Q

How can I get my bosses to accept my plan for a Windows-to-Linux migration?

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As an IT manager, I have come up with a good plan for migrating my company's database and Web apps from Windows NT to SuSE Linux. My problem is showing my bosses an apples-to-apples comparison of NT and SuSE. Is there a Linux standards body I can turn to? This is a sticky series of questions. Yes, there is a standards body that influences Linux interoperability standards. I suggest you check http://www.linuxbase.org and http://www.freestandards.org...

for details. However, The Free Standards Group (FSG) is very definitely not focussed on providing platform comparisons. Unfortunately, that is something few people are doing, and those that are doing this are not really into direct comparisons for platforms as a whole.

This leaves you in a spot. Let me try to throw some light on this issue. You most certainly can migrate many applications from Windows NT to Linux, but that is only a small part of the total picture.

What makes you belive that in an eyeball-to-eyeball comparison your boss will in fact choose to adopt SuSE Linux, even if Linux will significantly out-perform Windows NT? This is not a trivial question. The key questions that will drive your company's choice of platform are very complex. Companies choose platforms based on complex criteria that includes:

  1. Personal preferences
  2. Perceived support arrangements
  3. Fear of failure
  4. Software availability
  5. Prestige claims
  6. Follow the "sure-thing" syndrome
There are of course many more factors. Is there any way that you can show your bosses a more sustainable argument for choosing Linux? What prestige values can you bring to bear that might help to tip the scales?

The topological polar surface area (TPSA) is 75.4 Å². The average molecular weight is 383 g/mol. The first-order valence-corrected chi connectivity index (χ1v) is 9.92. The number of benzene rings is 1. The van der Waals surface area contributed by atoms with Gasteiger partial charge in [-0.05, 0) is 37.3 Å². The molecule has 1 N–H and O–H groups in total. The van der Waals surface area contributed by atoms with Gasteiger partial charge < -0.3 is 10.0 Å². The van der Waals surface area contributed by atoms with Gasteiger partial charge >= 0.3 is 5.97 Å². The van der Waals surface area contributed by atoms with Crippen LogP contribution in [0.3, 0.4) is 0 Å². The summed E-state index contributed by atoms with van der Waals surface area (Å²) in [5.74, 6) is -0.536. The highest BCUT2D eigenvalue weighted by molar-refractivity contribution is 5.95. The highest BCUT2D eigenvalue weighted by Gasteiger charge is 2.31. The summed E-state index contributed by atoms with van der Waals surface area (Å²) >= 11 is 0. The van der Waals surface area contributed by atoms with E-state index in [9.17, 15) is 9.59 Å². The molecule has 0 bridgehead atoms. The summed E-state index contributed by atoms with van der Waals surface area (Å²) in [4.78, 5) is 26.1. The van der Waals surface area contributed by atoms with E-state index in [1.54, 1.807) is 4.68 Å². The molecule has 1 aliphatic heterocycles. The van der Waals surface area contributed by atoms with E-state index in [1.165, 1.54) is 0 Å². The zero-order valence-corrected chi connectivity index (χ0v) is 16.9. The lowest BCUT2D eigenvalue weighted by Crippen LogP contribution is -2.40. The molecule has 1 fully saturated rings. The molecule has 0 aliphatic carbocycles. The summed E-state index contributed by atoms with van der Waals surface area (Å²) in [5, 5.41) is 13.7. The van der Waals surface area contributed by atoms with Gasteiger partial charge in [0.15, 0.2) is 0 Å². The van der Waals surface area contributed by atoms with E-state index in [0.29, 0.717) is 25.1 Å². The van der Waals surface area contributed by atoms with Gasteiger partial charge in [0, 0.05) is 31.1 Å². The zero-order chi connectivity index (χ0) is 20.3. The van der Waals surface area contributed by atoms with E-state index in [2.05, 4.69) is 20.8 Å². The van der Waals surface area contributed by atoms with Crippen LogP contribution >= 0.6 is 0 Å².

To be clear, it is not difficult to produce benchmarks that will favor either Linux or Windows Server 2003. The only valid performance comparisons are those that accurately mirror your particular applications being used under site-specific load cycles. You are not likely to find that from generic comparative benchmarks.

You need to find particular comparative data that will be of interest to your management. Does you company have multi-vendor supply policies? How does that play for a single vendor for a MS Windows solution? To what extent is your company possibly exposed to monopolistic practices? How sensitive is your management to risks posed by viruses and worms? What economic values can you quantify to build an overall case for the IT platforms your company should use?

My advice is to forget the apples-to-apples comparison and instead focus on the overall value proposition. If that evalation is overall sustainable, then perform a side-by-side performance evaluation -- if it is still needed. You may find that this becomes a non-issue when all the intangible, political and emotional factors have been taken into account.

This is a well respected saying: "People buy by emotion and then justify that decision using logic." If you attempt to reverse the order, you could end up wasting a lot of time and never gain management buy-in.

This was first published in March 2004

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